saw the return of the Mustang convertible after a nine-year absence. The front fascias of all Mustangs were restyled, featuring new grilles, sporting "blue oval" Ford emblems for the first time.
introduced the high-performance Mustang SVO, which featured a L turbocharged and intercooled four-cylinder engine and unique bodywork.
The Mustang celebrated its 20th anniversary with a special GT model in white with red interior and red lower-bodyside rocker stripes. Mustangs received another front-fascia restyle.
In response to poor sales and escalating fuel prices during the early s, a new Mustang was in development. It was to be a variant of the Mazda MX-6 assembled at AutoAlliance International in Flat Rock, Michigan. Enthusiasts wrote to Ford objecting to the proposed change to a front-wheel drive, Japanese-designed Mustang without a V8 option. The result was the continuation of the existing Mustang while the Mazda MX-6 variant had a last-minute name change from Mustang to Probe and released as a model.
The Mustang received a major restyling for , including the interior, which carried it through the end of the model year.
Under the newly-established Ford SVT division, the Ford Mustang SVT Cobra and Cobra R were added as special, high-performance models which closed out the third generation of the Mustang.
Fourth generation (–)
Main article: Ford Mustang (fourth generation)
In November , the Mustang debuted its first major redesign in fifteen years. Code-named "SN" by the automaker, it was based on an updated version of the rear-wheel drive Fox platform called "Fox" The new styling by Patrick Schiavone incorporated several styling cues from earlier Mustangs. For the first time since its introduction , a notchback coupe model was unavailable. Door windows on the coupe were once again frameless; however, the car had a fixed "B" pillar and rear windows.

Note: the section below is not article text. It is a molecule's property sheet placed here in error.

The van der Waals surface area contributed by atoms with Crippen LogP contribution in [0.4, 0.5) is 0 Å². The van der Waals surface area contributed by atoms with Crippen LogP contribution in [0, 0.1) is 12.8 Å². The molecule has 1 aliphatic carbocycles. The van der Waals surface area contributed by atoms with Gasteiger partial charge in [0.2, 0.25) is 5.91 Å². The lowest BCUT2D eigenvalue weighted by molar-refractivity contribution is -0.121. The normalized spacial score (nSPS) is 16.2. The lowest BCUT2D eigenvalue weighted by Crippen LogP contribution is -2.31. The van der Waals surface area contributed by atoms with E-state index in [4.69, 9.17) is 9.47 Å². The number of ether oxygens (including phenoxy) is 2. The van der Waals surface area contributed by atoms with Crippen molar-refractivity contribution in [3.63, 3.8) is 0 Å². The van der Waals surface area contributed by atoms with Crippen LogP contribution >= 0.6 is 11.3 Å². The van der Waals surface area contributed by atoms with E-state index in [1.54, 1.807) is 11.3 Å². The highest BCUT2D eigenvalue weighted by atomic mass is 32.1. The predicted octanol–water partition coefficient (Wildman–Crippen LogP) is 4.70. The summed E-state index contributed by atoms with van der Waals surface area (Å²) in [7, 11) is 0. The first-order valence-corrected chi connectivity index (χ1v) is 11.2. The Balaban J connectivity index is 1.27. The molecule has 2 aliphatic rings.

The base model came with a OHVV6 L (cuin) engine rated at bhp (kW) in and , or bhp (kW) (–), and was mated to a standard 5-speed manual transmission or optional 4-speed automatic. Though initially used in the and Mustang GTS, GT and Cobra, Ford retired the cid pushrod small-block V8 after nearly 30 years of use, replacing it with the newer Modular L (cuin) SOHC V8 in the Mustang GT. The L V8 was initially rated at bhp (kW), –, but was later increased to bhp (kW) in 
For , the Mustang was reskinned with Ford's New Edge styling theme with sharper contours, larger wheel arches, and creases in its bodywork, but its basic proportions, interior design, and chassis remained the same as the previous model. The Mustang's powertrains were carried over for , but benefited from new improvements. The standard L V6 had a new split-port induction system, and was rated at bhp (kW) –, while the Mustang GT's L V8 saw an increase in output to bhp (kW) (–), due to a new head design and other enhancements. In , the L was increased to bhp. In , a L variant of the Essex engine replaced the standard L mid year with an increase of 3ft⋅lb (4N⋅m) of torque as well as NVH improvements. There were also three alternate models offered in this generation: the Bullitt, the and Mach 1, as well as the bhp (kW) and , and bhp (kW) and Cobra.